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Public Statements

Energy and the Environment

Issue Position

By:
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Despite the Republican war on science, global warming is a reality. In order to stop global warming, the United States Congress must take bold action immediately. The Bush administration has made a mockery of the EPA and has continued to subsidize irresponsible segments of the energy industry. The federal government must accept climate change as a reality and realize that we can and must act to stop it. The United States can be a world leader in the fight against global warming. As a state representative, Jamie has always shown a strong commitment to protecting our environment. He has worked to preserve open space, make Massachusetts more energy efficient, and worked to fund the Department of Environmental Protection. This explains why in 2006, Jamie received a 93% rating from the Massachusetts League of Environmental Voters and a 93% rating from the Mass Audubon Society, and was endorsed by the Sierra Club in his 2006 State Representative re-election campaign.

Jamie's achievements include:

* Passing the Mercury Reduction bill (H 4665), phasing out the use of mercury in products and providing for the recycling and safe disposal of hazardous mercury.
* Protecting the Community Preservation Act (CPA). The landmark legislation that helps communities protect open space, build affordable housing and preserve historic buildings had its funding raided by Governor Mitt Romney. Jamie led the fight in the House of Representatives to restore proper state funding for the law, ensuring that CPA communities received their 100% match of state funding.
* Passed Energy Efficiency Standards bill (H 4299) requiring household appliances sold in Massachusetts to be energy efficient.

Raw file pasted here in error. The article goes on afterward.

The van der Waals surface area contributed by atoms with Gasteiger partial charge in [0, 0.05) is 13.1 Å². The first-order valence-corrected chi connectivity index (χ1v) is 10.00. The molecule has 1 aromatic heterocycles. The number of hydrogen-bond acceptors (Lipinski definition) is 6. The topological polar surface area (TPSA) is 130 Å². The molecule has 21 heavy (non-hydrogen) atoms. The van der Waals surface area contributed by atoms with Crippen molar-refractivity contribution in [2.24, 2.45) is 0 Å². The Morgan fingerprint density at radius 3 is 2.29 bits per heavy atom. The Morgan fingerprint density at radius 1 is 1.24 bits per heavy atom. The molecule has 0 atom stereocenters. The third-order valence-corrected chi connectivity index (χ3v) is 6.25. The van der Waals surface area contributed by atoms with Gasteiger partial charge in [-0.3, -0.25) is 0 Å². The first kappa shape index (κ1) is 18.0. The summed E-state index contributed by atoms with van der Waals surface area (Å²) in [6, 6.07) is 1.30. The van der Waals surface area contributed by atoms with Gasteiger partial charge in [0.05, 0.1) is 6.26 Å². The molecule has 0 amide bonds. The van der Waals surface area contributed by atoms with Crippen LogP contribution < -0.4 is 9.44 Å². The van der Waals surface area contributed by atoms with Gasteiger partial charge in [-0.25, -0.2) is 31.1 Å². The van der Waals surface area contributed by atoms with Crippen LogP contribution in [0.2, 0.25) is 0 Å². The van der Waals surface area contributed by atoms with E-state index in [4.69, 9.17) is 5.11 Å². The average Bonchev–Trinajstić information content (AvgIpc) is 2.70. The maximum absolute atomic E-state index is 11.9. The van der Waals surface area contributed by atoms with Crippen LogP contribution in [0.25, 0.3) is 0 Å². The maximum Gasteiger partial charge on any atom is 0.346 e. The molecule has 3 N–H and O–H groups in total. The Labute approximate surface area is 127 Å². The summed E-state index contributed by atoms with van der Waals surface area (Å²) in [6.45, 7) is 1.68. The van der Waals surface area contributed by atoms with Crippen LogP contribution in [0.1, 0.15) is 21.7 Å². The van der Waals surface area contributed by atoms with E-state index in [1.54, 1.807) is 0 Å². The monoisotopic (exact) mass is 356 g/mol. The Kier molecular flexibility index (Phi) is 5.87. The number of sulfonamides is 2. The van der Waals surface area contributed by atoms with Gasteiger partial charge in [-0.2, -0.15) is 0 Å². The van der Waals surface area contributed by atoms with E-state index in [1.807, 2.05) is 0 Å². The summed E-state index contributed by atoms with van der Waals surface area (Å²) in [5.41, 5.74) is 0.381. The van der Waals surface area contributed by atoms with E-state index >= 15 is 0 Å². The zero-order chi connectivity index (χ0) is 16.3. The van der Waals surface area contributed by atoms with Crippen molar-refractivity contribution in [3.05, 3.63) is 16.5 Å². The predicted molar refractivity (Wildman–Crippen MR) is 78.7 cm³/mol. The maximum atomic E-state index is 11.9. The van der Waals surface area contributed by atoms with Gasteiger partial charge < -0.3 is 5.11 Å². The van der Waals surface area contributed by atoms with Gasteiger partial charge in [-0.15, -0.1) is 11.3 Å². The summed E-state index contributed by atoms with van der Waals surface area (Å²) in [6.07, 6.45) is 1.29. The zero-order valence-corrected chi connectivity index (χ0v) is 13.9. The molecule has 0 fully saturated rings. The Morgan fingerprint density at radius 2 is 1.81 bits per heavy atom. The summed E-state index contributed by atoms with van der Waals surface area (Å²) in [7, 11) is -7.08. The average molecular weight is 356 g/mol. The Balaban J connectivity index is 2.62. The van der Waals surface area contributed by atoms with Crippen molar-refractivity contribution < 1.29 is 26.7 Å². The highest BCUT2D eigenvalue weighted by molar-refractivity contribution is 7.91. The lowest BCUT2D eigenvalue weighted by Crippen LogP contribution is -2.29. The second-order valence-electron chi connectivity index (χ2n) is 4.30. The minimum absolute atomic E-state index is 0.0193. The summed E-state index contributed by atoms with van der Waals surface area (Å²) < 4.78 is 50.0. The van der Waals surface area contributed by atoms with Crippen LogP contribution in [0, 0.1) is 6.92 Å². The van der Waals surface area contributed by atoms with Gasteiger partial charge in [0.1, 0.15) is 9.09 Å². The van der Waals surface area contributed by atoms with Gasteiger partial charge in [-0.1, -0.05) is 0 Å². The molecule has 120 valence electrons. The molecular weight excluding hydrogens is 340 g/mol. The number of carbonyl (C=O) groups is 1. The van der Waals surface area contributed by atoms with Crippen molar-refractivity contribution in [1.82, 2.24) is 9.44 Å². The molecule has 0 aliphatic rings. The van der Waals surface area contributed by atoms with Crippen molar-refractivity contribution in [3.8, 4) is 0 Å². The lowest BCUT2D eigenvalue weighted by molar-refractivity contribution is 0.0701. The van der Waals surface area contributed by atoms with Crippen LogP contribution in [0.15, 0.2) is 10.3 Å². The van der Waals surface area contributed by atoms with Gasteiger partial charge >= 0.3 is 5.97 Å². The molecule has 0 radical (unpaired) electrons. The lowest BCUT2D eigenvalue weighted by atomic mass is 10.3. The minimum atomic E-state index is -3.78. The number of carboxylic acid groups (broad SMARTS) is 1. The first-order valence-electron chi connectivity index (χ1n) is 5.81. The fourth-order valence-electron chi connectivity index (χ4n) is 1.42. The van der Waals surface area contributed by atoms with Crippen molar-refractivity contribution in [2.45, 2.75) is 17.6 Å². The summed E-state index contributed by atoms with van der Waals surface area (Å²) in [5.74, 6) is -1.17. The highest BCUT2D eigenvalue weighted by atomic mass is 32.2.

* Fought State Surplus land outside section that left state land open to development without local control or legislative vote.
* Preserved over 100 acres of open space in his district.
* Strong supporter of the Cape Wind project.

"There are those who think that our environment is clean, and we no longer need to pass any more legislation to protect our air, water and earth. The Bush Administration's attack on preserving our natural resources is a wakeup call that the United States has fallen behind in protecting its citizens. As someone who first got involved in public service as an environmental activist in my hometown, I realize that Congress must be vigilant in passing long-term reform of our country's environmental, energy, development and transportation laws in order to pass along a clean Earth to our children and grandchildren." - Jamie

The Jamie Eldridge Plan:

Stop Global Warming

Make Conservation a Part of Every Aspect of Society

Make Sure the Environmental Protection Agency is Actually Protecting the Environment

Protect Our Water

Protect Our Land


Stop Global Warming

Problem:

Climate change threatens the future of the planet. According to the Intergovernmental Panel on Climate Change (IPCC), a collection of over 2,000 climate scientists and government representatives, global warming has been caused by fossil fuel-based industrialization. Because carbon dioxide (CO2) emissions continue to increase greenhouse gases, the earth will likely see several more decades of global warming. Many scientists believe that the world's countries only have ten years to reverse this trend before a vicious cycle is created of radically rising sea levels, mass drought, aquatic extinctions and social breakdown across the globe.

The United States is particularly at fault for this reality, as we are 4 percent of the world's population yet we release 25 percent of all greenhouse gases. The Bush Administration has done nothing to take on this challenge, even denying that global warming is occurring. President Bush walked away from The Kyoto Protocol to reduce greenhouse gas emissions, while continuing subsidize big oil and big gas, leaving little left over for more sustainable sources of energy, and refusing to embrace the cause of energy conservation.

The United States is addicted to oil. Our fuel comes mostly from an increasingly unstable region of the globe. Unfortunately some of the alternative energy sources that have emerged are not sustainable or safe. Some politicians have made a case for "clean coal" despite the fact that it still produces carbon emissions, and others have focused on ethanol despite the fact that many experts say it takes more energy to produce than it actually yields. We need an honest and effective energy policy.

Solutions: